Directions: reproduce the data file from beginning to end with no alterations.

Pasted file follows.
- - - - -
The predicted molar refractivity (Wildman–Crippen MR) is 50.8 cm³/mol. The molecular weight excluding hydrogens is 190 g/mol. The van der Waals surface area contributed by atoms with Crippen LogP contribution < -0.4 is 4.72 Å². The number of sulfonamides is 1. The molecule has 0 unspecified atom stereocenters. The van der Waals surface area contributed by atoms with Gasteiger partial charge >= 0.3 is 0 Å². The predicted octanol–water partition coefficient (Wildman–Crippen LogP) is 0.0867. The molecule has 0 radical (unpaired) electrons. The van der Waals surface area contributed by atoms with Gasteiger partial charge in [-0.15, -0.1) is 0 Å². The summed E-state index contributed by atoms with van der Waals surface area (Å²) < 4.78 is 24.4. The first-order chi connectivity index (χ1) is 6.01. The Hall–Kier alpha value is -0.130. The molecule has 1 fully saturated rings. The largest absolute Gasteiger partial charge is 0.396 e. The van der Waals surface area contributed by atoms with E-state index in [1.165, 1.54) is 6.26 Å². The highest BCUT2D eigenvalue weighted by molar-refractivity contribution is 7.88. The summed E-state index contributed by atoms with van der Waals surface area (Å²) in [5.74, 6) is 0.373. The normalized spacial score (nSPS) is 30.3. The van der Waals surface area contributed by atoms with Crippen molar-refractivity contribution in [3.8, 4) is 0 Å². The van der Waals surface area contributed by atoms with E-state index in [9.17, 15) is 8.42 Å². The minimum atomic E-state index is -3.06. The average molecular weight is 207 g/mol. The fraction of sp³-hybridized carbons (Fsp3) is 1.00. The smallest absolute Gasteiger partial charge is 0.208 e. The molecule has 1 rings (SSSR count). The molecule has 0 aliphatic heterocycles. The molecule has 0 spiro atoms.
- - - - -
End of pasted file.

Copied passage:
The predicted molar refractivity (Wildman–Crippen MR) is 50.8 cm³/mol. The molecular weight excluding hydrogens is 190 g/mol. The van der Waals surface area contributed by atoms with Crippen LogP contribution < -0.4 is 4.72 Å². The number of sulfonamides is 1. The molecule has 0 unspecified atom stereocenters. The van der Waals surface area contributed by atoms with Gasteiger partial charge >= 0.3 is 0 Å². The predicted octanol–water partition coefficient (Wildman–Crippen LogP) is 0.0867. The molecule has 0 radical (unpaired) electrons. The van der Waals surface area contributed by atoms with Gasteiger partial charge in [-0.15, -0.1) is 0 Å². The summed E-state index contributed by atoms with van der Waals surface area (Å²) < 4.78 is 24.4. The first-order chi connectivity index (χ1) is 6.01. The Hall–Kier alpha value is -0.130. The molecule has 1 fully saturated rings. The largest absolute Gasteiger partial charge is 0.396 e. The van der Waals surface area contributed by atoms with E-state index in [1.165, 1.54) is 6.26 Å². The highest BCUT2D eigenvalue weighted by molar-refractivity contribution is 7.88. The summed E-state index contributed by atoms with van der Waals surface area (Å²) in [5.74, 6) is 0.373. The normalized spacial score (nSPS) is 30.3. The van der Waals surface area contributed by atoms with Crippen molar-refractivity contribution in [3.8, 4) is 0 Å². The van der Waals surface area contributed by atoms with E-state index in [9.17, 15) is 8.42 Å². The minimum atomic E-state index is -3.06. The average molecular weight is 207 g/mol. The fraction of sp³-hybridized carbons (Fsp3) is 1.00. The smallest absolute Gasteiger partial charge is 0.208 e. The molecule has 1 rings (SSSR count). The molecule has 0 aliphatic heterocycles. The molecule has 0 spiro atoms.